Practical Sportsbikes (UK)
Gary, MG, Jmac, Alan, and a has-been called Mark Forsyth
he problem with a drag meeting is you get limited track time – every run is obviously ten seconds, one clutch release and four gear changes wrong. You don’t get another lap to try stuff – if you get more than a handful of runs in a day you’re doing well. We usually end up sticking with what we know delivers the times, rather than testing a different approach that might, possibly, set us back.
I’ve been in and out of furlough with the day job recently, so I’ve had time to think about where to go with it. And I can now go places (in relative freedom, Peterborough being in Tier 2), so when Chris offers to share some time he’d booked at a local airfield for a feature, I grabbed it.
I’ve been wondering how the bike would react to shifting at different revs
– we’ve been hitting the airshifter at about 10,000rpm, but it’ll go further than that. Or maybe less – it’s a big grunty motor, so it might be better to lean on the torque more.
It was a bit disappointing when the day came and it was hosing with rain, but Chris assured me it’d be OK. We wouldn’t get the bikes out of the van at a meeting – a drag strip is covered in rubber that’s super sticky in the dry, but like ice in the wet. But the airfield is graded, abrasive concrete that’s kept clean, so it’s way grippier in the wet than most places. So, I got wrapped up, Chris taped his datalogger on, and I got on with it.
I tried a few runs shifting at 9000rpm, before experimenting with 10,000, and then 11,000. It was obvious, without checking what the computer said, that it liked the extra revs, especially with cool, damp air to breathe. It was absolutely motoring. Thinking about it, a lot of tachos over-read anyway, so 11,000 on the dial is probably nearer the 10,000rpm you’d see on a dyno’s accurate display, and it’s where peak power is going to be, so that makes sense.
One issue the back-to-back launches created was clutch slip – usually the heat from a hard start is long gone by the time you go again, but I was doing two a minute, and all the slack went from the clutch. It was OK if I stopped and went again, but it does show the clutch is on the limit of what it can take. So I put the money down on a lock-up clutch I’ve been considering for a while anyway – it’s the right time to try and get more out of the bike anyway.
Talking of things getting out of the bike, the cold must have got to me: I handed it over to Newbigging – and then winced – it only went and missed a shift from third to fourth, just as my GSX1100EX did when he blew it up… The Bandit motor was fine though, no piston smacking the head this time. It was the same old issue – not quite enough pressure in the air-shifter tank. A few extra seconds allowing the onboard compressor to pressurise itself enough for four shifts was all it took. No harm done, unlike last time. But I’m not bitter.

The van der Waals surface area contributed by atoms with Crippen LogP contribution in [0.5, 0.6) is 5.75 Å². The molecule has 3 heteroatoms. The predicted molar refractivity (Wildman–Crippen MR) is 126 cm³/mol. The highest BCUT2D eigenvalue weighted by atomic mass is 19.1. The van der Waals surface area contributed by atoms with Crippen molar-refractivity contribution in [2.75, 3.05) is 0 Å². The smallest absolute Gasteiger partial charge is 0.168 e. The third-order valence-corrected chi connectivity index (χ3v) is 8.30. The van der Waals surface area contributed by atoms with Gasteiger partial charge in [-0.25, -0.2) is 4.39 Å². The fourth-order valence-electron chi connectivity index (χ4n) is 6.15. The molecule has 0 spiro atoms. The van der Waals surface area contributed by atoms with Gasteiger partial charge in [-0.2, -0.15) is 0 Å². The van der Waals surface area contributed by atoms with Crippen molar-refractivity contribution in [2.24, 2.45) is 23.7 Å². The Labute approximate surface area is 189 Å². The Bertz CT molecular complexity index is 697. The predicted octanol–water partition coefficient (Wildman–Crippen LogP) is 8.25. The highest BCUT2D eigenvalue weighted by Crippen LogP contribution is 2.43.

He brought it back in one piece, impressed by it. “It’s much faster than the GSX once you’ve got the clutch out, it pulls harder and longer. When it has a lock-up like the EX had, it’ll really go.” Then he pulled the logger off the bike and went though the figures. It confirmed what I felt – you could see which runs he’d gone from 9000 to 10,000 on, and
then to 11,000rpm. It got faster and faster. Although I’d not actually managed to complete a full quarter of a mile – with no finish line
I’d shut off a a bit early so we didn’t get the usual end time and speed. But the 0-60 and 0-100mph times fell and fell.
The Bike Destroying One managed the fastest time. I was impressed, though I didn’t tell him that. On wet concrete, it did 0-60mph in 3.19s. He reckons his R1M on a dry day (short and tall admittedly, but over 190bhp too) after loads of runs, hit a best of 3.1s, and Michael Rutter/richard Cooper can do just under 3s on their superstock bikes. Considering we have about 120bhp, I’m pleased – it demonstrates the bike is already strong off the line. But resetting the shift light at higher rpm, plus that lock-up clutch, should get it doing the quarter a bit faster.
I HANDED IT OVER TO NEWBIGGING – AND THEN WINCED – IT ONLY WENT AND MISSED A SHIFT FROM THIRD TO FOURTH